Vintage Pulp Apr 30 2013
National Enquirer digs into JFK’s assassination.

Above is a cover of National Enquirer published today in 1967 with a headline informing readers that three days after identifying the photo of an alleged conspirator in the assassination of President John F. Kennedy, a man named Eladio Ceferino del Valle was found dead in Miami. Good thing his photo is from a distance, because he had been severely beaten and shot in the chest, and his head had been chopped open. He died the same day another alleged Kennedy conspirator named David Ferrie died in New Orleans. Ferrie had two suicide notes next to him, but a coroner ruled the cause of death to be a naturally occurring aneurysm.
Enquirer scribe Charles Golden perhaps goes off the rails a bit in trying to tie Kennedy’s assassination to Fidel Castro. He brands del Valle a Castro double agent who pretended to flee Cuba just before the revolution, but who was working for Fidel the entire time. Golden then claims that “key investigators feel Castro’s higher-ups used homosexuals for the assassination,” the significance being that David Ferrie was gay and del Valle was bi-sexual. Golden tosses off this doozy on page two of his story: Sexual deviation is taking on special importance as new evidence comes to light in the assassination probe.”
But even though Golden seems to let his own prejudices color his reporting, he does cite some interesting facts. Eladio del Valle’s and David Ferrie’s deaths occurred just as New Orleans District Attorney Jim Garrison, who was investigating Kennedy’s assassination, was planning to drag them into his probe. Eladio del Valle died three days after being contacted by Garrison, and Ferrie’s death came just days before Garrison planned to arrest him as part of his investigation. If all this sounds like the plot of Oliver Stone’s movie JFK, that’s because it basically is. But if any of it sounds untrue, it isn’t—it’s all public record. And if any of it sounds a bit crackpot, well, let’s just flip that term on its head, shall we?


Modern Pulp Dec 1 2008
I want the world, chico, and everything in it.

It was called Scarface, but it had nothing to do with Howard Hawks’ 1932 classic. No, this version was a big, beautiful, transgressive mess cooked up by Oliver Stone, directed by Brian de Palma, and brought to life by Al Pacino, with an icy assist from Michelle Pfieffer. You couldn’t take your eyes off it, even during the gut-wrenching chainsaw scene. When this post-gangster epic ended in a storm of cordite, coke dust, sparks, and blood spray, you realized you’d barely breathed during the final ten minutes. Many critics panned it, yet it established its own cinematic cult and, we think it’s fair to say, will remain relevant for a very long time. Even its promo art is among the most iconic in film history. We've posted one above, and two lesser-known versions below. Scarface premiered today in 1983.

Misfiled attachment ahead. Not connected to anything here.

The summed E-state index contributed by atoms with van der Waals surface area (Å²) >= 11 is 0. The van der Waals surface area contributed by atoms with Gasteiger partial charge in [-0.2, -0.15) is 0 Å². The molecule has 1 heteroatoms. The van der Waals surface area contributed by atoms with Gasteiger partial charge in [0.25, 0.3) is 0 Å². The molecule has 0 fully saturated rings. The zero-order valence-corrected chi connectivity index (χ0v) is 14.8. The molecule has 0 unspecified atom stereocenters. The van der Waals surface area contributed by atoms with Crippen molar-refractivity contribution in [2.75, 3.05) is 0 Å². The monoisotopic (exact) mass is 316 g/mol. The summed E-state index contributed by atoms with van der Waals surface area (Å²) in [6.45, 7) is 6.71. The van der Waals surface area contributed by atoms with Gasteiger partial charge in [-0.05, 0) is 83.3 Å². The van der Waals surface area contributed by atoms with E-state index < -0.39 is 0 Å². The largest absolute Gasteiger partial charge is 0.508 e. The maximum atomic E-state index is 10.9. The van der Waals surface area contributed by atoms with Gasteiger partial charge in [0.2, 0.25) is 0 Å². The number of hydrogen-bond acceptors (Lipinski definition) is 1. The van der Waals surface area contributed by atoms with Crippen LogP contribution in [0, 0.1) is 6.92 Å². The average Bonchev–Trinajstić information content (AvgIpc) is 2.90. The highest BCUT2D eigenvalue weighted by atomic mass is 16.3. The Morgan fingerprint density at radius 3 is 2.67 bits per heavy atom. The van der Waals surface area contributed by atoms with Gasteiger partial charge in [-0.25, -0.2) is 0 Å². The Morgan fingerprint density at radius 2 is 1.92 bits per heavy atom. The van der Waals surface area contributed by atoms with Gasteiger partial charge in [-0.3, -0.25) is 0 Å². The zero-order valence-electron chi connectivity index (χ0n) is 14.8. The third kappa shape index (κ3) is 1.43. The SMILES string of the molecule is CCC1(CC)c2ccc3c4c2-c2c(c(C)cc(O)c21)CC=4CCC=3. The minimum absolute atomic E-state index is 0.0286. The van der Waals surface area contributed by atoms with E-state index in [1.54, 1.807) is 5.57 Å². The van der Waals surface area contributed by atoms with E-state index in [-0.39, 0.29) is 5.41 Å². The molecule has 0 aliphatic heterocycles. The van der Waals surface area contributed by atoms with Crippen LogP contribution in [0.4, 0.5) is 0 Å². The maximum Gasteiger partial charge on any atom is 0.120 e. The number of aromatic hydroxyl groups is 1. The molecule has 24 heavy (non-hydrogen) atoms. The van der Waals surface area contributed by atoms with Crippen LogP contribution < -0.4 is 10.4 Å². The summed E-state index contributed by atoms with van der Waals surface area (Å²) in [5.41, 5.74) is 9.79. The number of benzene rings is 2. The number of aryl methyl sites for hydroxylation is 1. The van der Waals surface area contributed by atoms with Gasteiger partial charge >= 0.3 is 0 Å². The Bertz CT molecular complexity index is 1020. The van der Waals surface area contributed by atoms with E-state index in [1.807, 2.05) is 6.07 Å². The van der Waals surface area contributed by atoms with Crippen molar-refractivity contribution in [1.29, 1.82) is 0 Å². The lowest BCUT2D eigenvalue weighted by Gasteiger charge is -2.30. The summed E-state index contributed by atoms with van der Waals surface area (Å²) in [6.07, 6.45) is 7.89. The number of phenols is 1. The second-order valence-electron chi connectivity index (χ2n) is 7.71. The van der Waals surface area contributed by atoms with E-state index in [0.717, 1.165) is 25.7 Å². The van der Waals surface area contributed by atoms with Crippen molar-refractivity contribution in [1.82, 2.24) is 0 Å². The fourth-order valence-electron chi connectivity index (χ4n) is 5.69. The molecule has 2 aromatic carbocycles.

History Rewind
The headlines that mattered yesteryear.
March 19
1931—Nevada Approves Gambling
In the U.S., the state of Nevada passes a resolution allowing for legalized gambling. Unregulated gambling had been commonplace in the early Nevada mining towns, but was outlawed in 1909 as part of a nationwide anti-gaming crusade. The leading proponents of re-legalization expected that gambling would be a short term fix until the state's economic base widened to include less cyclical industries. However, gaming proved over time to be one of the least cyclical industries ever conceived.
1941—Tuskegee Airmen Take Flight
During World War II, the 99th Pursuit Squadron, aka the Tuskegee Airmen, is activated. The group is the first all-black unit of the Army Air Corp, and serves with distinction in Africa, Italy, Germany and other areas. In March 2007 the surviving airmen and the widows of those who had died received Congressional Gold Medals for their service.
March 18
1906—First Airplane Flight in Europe
Romanian designer Traian Vuia flies twelve meters outside Paris in a self-propelled airplane, taking off without the aid of tractors or cables, and thus becomes the first person to fly a self-propelled, heavier-than-air aircraft. Because his craft was not a glider, and did not need to be pulled, catapulted or otherwise assisted, it is considered by some historians to be the first true airplane.
1965—Leonov Walks in Space
Soviet cosmonaut Aleksei Leonov leaves his spacecraft the Voskhod 2 for twelve minutes. At the end of that time Leonov's spacesuit had inflated in the vacuum of space to the point where he could not re-enter Voskhod's airlock. He opened a valve to allow some of the suit's pressure to bleed off, was barely able to get back inside the capsule, and in so doing became the first person to complete a spacewalk.
March 17
1966—Missing Nuke Found
Off the coast of Spain in the Mediterranean, the deep submergence vehicle Alvin locates a missing American hydrogen bomb. The 1.45-megaton nuke had been lost by the U.S. Air Force during a midair accident over Palomares, Spain. It was found resting in nearly three-thousand feet of water and was raised intact on 7 April.
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